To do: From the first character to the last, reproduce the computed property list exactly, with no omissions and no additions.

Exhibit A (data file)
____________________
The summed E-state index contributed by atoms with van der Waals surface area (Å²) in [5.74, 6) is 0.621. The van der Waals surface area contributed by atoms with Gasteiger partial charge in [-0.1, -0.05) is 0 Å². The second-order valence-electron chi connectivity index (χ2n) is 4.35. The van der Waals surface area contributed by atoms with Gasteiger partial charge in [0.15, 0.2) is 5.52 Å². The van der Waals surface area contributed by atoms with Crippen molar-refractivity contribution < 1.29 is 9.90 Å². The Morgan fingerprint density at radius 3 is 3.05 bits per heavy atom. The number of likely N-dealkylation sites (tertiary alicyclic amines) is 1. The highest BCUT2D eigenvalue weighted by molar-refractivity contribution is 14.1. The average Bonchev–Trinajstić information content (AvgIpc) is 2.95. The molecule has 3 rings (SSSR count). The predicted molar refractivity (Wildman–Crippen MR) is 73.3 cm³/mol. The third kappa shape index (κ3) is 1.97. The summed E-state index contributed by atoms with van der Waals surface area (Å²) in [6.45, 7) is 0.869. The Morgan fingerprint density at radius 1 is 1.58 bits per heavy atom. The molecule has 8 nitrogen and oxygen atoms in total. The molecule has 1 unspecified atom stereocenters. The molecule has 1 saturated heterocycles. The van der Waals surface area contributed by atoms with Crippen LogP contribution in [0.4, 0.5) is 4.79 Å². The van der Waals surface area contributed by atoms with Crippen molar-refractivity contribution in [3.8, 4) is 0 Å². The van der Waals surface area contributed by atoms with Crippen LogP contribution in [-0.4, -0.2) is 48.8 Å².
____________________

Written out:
The summed E-state index contributed by atoms with van der Waals surface area (Å²) in [5.74, 6) is 0.621. The van der Waals surface area contributed by atoms with Gasteiger partial charge in [-0.1, -0.05) is 0 Å². The second-order valence-electron chi connectivity index (χ2n) is 4.35. The van der Waals surface area contributed by atoms with Gasteiger partial charge in [0.15, 0.2) is 5.52 Å². The van der Waals surface area contributed by atoms with Crippen molar-refractivity contribution < 1.29 is 9.90 Å². The Morgan fingerprint density at radius 3 is 3.05 bits per heavy atom. The number of likely N-dealkylation sites (tertiary alicyclic amines) is 1. The highest BCUT2D eigenvalue weighted by molar-refractivity contribution is 14.1. The average Bonchev–Trinajstić information content (AvgIpc) is 2.95. The molecule has 3 rings (SSSR count). The predicted molar refractivity (Wildman–Crippen MR) is 73.3 cm³/mol. The third kappa shape index (κ3) is 1.97. The summed E-state index contributed by atoms with van der Waals surface area (Å²) in [6.45, 7) is 0.869. The Morgan fingerprint density at radius 1 is 1.58 bits per heavy atom. The molecule has 8 nitrogen and oxygen atoms in total. The molecule has 1 unspecified atom stereocenters. The molecule has 1 saturated heterocycles. The van der Waals surface area contributed by atoms with Crippen LogP contribution in [0.4, 0.5) is 4.79 Å². The van der Waals surface area contributed by atoms with Crippen molar-refractivity contribution in [3.8, 4) is 0 Å². The van der Waals surface area contributed by atoms with Crippen LogP contribution in [-0.4, -0.2) is 48.8 Å².